Date display format

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This article applies to both Thunderbird and Seamonkey.

By default Thunderbird and Seamonkey display the time only (without the date) for messages with today's date. For messages older than this, they display both the date and time. You can change the information that is displayed by modifying preferences.

The date format and the time format are set in your computer's operating system. You can change these formats by configuring your computer's settings.

Changing the information displayed

To change the information displayed, modify these preferences. If you are using the configuration editor and the preference that you want to modify is missing, create it as an Integer preference:

Preference Applies to Default value Messages with today's date 0
mail.ui.display.dateformat.thisweek Messages with a date in the past seven days 2
mail.ui.display.dateformat.default Older messages 2

These preferences can have the following values:

Value Meaning Example date and time
0 No date 10:23 AM
1 Your system's long* date format Friday, December 31 2003 10:23 AM
2 Your system's short* date format 12/31/1999 10:23 AM
3** Year and month, separated by a slash 1999/12 10:23 AM
4** Abbreviated day name Fri 10:23 AM

* Some operating systems have only one date format. On these systems, the values 1 and 2 produce the same result.
** Values 3 and 4 were not supported in Thunderbird version 53 (due to switching to ICU/CLDR) but got implemented again in version 54. They stopped working again in Thunderbird 83. Value 4 (day name) was restored in version 91.

To control the display format for the header pane and when printing:

Preference Applies to Default value
mailnews.display.original_date* Date format in print (preview) false
mailnews.display.date_senders_timezone* Date format in header pane false

* mailnews.display.original_date was removed in Thunderbird 90. mailnews.display.date_senders_timezone also applies to printing now.

Setting this former preference to true will also set the latter.

Configuring the date/time system settings on your computer

In addition to the settings shown above, the precise display formats for date/time can also be affected by the system settings for date/time on your computer. For instance, depending on your computer's system settings, the numerical display format for the date could be "31.12.1999", "1999/12/31", "12/31/1999", or something else.

In Windows XP, you can change the settings for date/time format by going to the Control Panel. See here for detailed instructions.

In Mac OS X, go to the "International" panel in System Preferences. The date format can be adjusted under the "Format" tab.

From version 90 the following preferences can be set on all platforms, especially to avoid the complicated configuration for Linux described below:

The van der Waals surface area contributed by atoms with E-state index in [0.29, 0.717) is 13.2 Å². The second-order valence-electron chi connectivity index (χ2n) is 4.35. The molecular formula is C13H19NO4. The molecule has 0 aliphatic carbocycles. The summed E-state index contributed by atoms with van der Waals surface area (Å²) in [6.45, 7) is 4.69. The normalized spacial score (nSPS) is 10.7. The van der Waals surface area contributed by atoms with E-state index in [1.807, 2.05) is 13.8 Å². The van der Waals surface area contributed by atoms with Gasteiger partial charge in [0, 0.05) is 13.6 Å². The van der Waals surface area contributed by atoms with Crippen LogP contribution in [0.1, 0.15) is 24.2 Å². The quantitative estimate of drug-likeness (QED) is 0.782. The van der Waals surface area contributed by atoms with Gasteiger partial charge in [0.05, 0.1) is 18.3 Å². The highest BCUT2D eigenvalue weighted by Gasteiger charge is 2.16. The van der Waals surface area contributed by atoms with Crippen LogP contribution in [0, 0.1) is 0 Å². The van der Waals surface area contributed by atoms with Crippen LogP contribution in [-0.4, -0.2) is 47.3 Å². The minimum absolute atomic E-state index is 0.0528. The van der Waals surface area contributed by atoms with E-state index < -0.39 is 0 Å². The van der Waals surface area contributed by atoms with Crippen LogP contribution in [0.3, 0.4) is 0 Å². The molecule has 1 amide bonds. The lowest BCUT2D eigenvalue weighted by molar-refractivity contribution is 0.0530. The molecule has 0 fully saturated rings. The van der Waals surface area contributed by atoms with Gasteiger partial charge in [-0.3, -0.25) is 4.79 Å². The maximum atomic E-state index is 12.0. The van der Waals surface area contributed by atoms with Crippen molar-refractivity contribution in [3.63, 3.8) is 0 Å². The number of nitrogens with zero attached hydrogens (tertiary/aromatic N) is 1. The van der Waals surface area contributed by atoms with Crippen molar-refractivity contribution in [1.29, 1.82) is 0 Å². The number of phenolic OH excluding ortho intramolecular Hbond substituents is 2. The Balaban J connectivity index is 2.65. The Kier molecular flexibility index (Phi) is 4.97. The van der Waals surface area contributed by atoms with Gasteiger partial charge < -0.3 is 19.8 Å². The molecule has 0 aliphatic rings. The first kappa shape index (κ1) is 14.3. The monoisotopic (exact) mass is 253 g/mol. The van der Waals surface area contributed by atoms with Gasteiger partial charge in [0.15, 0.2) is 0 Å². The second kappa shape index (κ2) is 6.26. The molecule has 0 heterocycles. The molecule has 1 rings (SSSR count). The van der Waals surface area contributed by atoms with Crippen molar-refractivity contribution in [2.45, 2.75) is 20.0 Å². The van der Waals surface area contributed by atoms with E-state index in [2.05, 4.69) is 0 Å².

Substitute * with any of short/medium/long/full. The short connector is used for all formats.

In Linux, these settings are based on your locale. If the environment variable "LANG" is set to "en_US", for example, Thunderbird will show the date in "MM/DD/YYYY" format. To override the locale only for showing dates, set the "LC_TIME" environment variable (for example, "LC_TIME=en_GB"). If you want the ISO 8601 date format (YYYY-MM-DD), use the "en_DK" locale.

Note: there is a bug in Thunderbird where LC_ALL overrides the setting of LC_TIME. If you have old applications which require LC_ALL to be set to "C", then you might find that merely setting LC_TIME is not enough to change the date format.

In order to set this value only for Thunderbird you can either use a separate script to invoke Thunderbird that contains the following lines:

 export LC_TIME=en_DK  # or whatever you want
 [ "$LC_ALL" != "$LC_TIME" ] && unset LC_ALL # only necessary if set to something different from LC_TIME
 exec <FullPathToYourOriginalThunderbirdCommand>/thunderbird "$@"

make this shell script executable and place it in a directory that is in your binary search path *before* the original Thunderbird command.

OR, if you are using thunderbird 2.0, you can create a special script that thunderbird will load on startup. This can either be created as a system change by creating this file in your thunderbird/init.d directory where thunderbird is installed, OR a personal change by creating an init.d directory in your .thunderbird directory in your home directory.

mkdir -p ~/.thunderbird/init.d

Create a file named in the init.d with the contents

export LC_TIME=en_DK

make sure it's set executable

chmod +x

If you get an error message saying that "LC_TIME is not an identifier", you need to declare it before exporting it. Change the script to read:

export LC_TIME

If you are on an system using the utf8 charset (like Kubuntu/Ubuntu) and get this errromessage:

(thunderbird-bin:4587): Gtk-WARNING **: Locale not supported by C library.
       Using the fallback 'C' locale.

you need to add .utf8 (or .UTF-8) to the LC_TIME export, like export LC_TIME=en_DK.utf8.

You could also see a list of all the available locales using the locale -a command:

$ locale -a


By default, Thunderbird uses the standard mail format for the "Date:" heading when printing a message. The printing tools extension can be used to set the date format to the same format that is used when displaying the message.

Seamonkey prints the "Date:" heading in the same format as in the envelope pane display.

The format used in headers/footers of the printed page is the same format and defaults to your system's short date definition. [1]

See also

External links